Windows 10: Multiple System Images using Backup & Restore - advice? Solved

  1. Bree's Avatar
    Posts : 1,773
    10 Home x64 (1607), Pro x86 (1511 & 1607)
       15 Dec 2016 #1

    Multiple System Images using Backup & Restore - advice?


    I have a requirement for a machine that can easily be reimaged to various versions of Windows (all 32 bit). This PC gets lent out, to be reimaged on return. It is also used as a reference machine for support purposes, so the systems should be 'pure' Microsoft (meaning Backup & Restore for the system image rather than the more reliable Macrium Reflect). As I may need to switch images while away from base I want the images to be kept on another partition on the same HDD. For some added protection this partition has no drive letter while out on loan.

    I have made such a system with Windows 7, 10 (1511) and 10 (1607) images. I can reimage from any one to any other in about five minutes, but the process is a bit clunky and requires booting from different media depending on which image is to be restored. I want to make this process self-contained and would like to remove (or at least reduce) the need for multiple external boot media.

    Problems found (and worked around) so far:

    Multiple images can be made in D:\WindowsImageBackup (provided each image is of a machine with a different name). However, under some circumstances not all the images will be recognised as available to be restored. This seems to happen most often if one of those images is for Windows 7. One acceptable solution is to keep a separate WindowsImageBackup for each version, renamed to WindowsImageBackup<version_name> when not in use. These can be renamed (or better still copied - keeps the image safe from being modified/lost) to WindowsImageBackup when needed for a restore.

    In Windows 10 there is a subtle difference between booting to the recovery environment from a USB recovery drive or from Advanced Start-up via Settings. When using Advanced Start-up, before you can start an image restore you have to provide the name and password for an administrator account from the system you want to overwrite. Booting from a recovery drive doesn't ask this.

    There is a problem with Advanced Start-up on my version 1511. Whatever account or password is tried, it always comes back with 'The password is incorrect. Try again'. 1607 has no such problem, it checks the password successfully. 1511 did work once but only had the September cumulative update then. Subsequent updates seemed to break it. Asking for the password to a system you going to wipe seems a little pointless. Especially as the same system can make a recovery drive that will go straight to restoring an image without the account/password step.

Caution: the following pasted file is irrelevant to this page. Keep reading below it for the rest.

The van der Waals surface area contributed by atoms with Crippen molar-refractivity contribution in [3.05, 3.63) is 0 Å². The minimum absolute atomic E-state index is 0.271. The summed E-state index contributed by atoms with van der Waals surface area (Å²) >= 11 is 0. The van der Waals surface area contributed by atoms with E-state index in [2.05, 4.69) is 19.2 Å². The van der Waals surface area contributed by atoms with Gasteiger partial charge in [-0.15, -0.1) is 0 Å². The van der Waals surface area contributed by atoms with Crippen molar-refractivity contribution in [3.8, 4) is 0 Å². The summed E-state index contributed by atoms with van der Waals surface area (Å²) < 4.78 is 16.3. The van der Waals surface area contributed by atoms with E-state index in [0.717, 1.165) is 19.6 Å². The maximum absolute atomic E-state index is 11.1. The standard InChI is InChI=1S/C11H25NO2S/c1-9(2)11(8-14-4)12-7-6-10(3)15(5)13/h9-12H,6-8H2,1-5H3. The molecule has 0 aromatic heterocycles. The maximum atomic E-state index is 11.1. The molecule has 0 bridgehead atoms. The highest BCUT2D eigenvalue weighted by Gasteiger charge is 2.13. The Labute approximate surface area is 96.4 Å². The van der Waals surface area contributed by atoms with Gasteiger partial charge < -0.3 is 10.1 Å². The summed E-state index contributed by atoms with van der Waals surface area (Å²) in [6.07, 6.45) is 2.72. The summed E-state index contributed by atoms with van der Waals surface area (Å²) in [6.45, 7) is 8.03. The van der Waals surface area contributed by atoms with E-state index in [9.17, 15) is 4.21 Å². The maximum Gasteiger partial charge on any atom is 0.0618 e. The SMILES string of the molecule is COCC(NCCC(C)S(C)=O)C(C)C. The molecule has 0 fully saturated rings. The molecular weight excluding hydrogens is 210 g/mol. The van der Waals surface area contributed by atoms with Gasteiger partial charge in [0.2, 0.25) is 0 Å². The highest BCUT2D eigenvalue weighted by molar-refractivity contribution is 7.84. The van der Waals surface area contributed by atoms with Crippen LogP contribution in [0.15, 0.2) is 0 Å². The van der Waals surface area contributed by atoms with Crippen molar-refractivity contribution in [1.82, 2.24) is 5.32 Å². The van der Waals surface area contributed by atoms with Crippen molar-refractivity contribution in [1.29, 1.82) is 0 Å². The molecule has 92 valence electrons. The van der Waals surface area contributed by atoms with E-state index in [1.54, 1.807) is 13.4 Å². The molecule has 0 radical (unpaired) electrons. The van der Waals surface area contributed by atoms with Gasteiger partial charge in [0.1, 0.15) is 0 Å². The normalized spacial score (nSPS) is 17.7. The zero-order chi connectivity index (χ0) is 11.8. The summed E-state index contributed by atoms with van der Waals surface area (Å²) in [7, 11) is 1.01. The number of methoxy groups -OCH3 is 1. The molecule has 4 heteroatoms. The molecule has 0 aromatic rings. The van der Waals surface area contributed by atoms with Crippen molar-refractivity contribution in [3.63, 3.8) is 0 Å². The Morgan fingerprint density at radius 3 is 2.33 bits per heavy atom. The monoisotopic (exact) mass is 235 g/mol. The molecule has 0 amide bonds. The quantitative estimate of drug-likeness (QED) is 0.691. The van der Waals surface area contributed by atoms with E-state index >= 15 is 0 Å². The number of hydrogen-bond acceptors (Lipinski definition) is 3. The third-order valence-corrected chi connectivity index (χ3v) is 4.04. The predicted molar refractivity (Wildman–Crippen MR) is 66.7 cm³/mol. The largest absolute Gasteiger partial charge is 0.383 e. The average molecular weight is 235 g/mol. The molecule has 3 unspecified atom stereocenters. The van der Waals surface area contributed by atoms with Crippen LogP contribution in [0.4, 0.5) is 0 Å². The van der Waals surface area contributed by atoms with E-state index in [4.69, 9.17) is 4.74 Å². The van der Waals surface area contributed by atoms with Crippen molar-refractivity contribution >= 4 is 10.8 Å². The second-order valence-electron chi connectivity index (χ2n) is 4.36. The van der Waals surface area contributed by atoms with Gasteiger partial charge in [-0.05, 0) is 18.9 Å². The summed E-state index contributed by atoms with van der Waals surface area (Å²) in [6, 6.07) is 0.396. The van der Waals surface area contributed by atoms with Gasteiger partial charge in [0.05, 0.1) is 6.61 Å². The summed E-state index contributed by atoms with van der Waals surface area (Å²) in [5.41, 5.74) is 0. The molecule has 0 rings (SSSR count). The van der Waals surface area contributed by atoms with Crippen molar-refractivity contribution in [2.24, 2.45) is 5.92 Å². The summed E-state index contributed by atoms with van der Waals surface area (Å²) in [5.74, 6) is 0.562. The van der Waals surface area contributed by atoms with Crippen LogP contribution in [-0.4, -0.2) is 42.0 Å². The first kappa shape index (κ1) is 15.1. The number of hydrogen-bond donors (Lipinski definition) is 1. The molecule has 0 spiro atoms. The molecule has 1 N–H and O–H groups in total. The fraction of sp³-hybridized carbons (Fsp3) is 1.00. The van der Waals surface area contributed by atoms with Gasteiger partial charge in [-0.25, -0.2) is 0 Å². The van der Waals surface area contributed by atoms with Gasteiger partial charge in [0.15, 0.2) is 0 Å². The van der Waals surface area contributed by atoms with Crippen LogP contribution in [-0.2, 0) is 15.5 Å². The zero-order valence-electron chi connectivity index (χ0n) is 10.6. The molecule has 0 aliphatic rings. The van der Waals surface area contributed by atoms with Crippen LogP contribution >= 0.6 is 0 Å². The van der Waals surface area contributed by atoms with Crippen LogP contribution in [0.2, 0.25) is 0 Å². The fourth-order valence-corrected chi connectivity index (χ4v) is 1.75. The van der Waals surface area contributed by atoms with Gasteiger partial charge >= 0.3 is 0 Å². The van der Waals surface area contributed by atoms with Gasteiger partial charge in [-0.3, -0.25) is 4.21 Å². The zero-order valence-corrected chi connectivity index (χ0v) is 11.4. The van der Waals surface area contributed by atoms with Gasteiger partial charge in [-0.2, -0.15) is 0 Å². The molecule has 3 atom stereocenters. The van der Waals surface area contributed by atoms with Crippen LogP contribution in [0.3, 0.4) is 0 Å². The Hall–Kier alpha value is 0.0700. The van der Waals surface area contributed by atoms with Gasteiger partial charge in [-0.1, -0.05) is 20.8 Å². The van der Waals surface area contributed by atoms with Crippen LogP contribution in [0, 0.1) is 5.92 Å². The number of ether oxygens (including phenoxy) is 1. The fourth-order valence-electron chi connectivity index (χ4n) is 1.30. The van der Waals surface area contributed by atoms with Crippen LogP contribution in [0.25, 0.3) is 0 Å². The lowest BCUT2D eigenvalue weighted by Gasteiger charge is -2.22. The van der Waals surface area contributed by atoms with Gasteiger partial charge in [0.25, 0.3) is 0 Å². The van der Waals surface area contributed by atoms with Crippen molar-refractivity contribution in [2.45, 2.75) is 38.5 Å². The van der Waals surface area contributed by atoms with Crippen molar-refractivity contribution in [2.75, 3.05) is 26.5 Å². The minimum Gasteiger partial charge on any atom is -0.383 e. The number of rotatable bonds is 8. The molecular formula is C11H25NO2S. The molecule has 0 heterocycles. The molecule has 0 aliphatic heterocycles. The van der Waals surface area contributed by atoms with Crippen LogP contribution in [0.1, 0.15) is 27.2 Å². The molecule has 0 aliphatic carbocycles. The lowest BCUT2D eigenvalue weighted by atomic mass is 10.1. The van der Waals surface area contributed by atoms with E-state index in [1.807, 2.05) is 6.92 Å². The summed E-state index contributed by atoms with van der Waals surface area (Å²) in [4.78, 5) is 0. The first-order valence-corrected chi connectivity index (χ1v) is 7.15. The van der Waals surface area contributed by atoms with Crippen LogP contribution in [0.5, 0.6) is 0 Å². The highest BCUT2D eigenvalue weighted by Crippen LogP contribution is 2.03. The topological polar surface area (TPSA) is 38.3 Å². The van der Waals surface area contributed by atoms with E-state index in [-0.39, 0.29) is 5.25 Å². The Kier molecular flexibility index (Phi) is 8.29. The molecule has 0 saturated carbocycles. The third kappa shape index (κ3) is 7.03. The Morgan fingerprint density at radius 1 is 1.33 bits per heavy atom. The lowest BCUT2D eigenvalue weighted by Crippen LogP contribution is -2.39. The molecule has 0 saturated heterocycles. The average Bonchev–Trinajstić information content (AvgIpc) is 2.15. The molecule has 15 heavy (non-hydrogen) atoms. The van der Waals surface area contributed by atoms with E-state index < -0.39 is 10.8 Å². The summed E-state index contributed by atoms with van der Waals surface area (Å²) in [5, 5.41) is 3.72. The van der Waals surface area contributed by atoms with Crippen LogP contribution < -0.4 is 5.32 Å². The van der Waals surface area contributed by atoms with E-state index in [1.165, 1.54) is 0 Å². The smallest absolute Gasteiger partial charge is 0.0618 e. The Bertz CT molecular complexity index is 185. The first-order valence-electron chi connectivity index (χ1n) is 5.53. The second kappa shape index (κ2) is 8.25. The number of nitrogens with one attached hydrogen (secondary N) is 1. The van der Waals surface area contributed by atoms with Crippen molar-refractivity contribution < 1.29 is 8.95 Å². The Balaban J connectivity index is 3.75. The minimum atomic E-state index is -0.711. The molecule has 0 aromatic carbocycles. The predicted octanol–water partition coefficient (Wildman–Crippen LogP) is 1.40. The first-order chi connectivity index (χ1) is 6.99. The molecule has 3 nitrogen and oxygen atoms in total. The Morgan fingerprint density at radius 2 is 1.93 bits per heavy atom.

1607 and 1511 seem happy to restore each other's image, but Windows 7 is a law unto itself. The W10 recovery environment can see W7's image, but says it cannot be restored because the OS architecture doesn't match. Restore is only possible by booting from the recovery CD (it doesn't know how to make a USB) made by Windows 7 Backup & Restore itself.

    I already have a workable method, but where I'd like help is in streamlining the process. Ideally I'd like to boot the PC to the recovery environment of my choice without the aid of external boot media. Failing that, I'd like to reduce my collection of CDs and USBs down to a single USB with a choice of recovery versions at boot. As explained above, the images must remain pure MS. Other tools could be used to create a multi-boot USB but the recovery environment(s) it boots to must be pure Microsoft.

    Also, if anyone knows a fix for my 1511's 'bad password' problem in Advanced Start-up that would be a help too.
      My System SpecsSystem Spec

  2.    15 Dec 2016 #2

    I think your main purpose for that computer would be better served if your full images of your various OSs are on an external HD [or two], and that you usb or dvd boot your choice of backup/restore program, be it Macrium Reflect or anything similar. Windows Backup/Restore works great for many and no so great for many others - a mixed blessing en toto.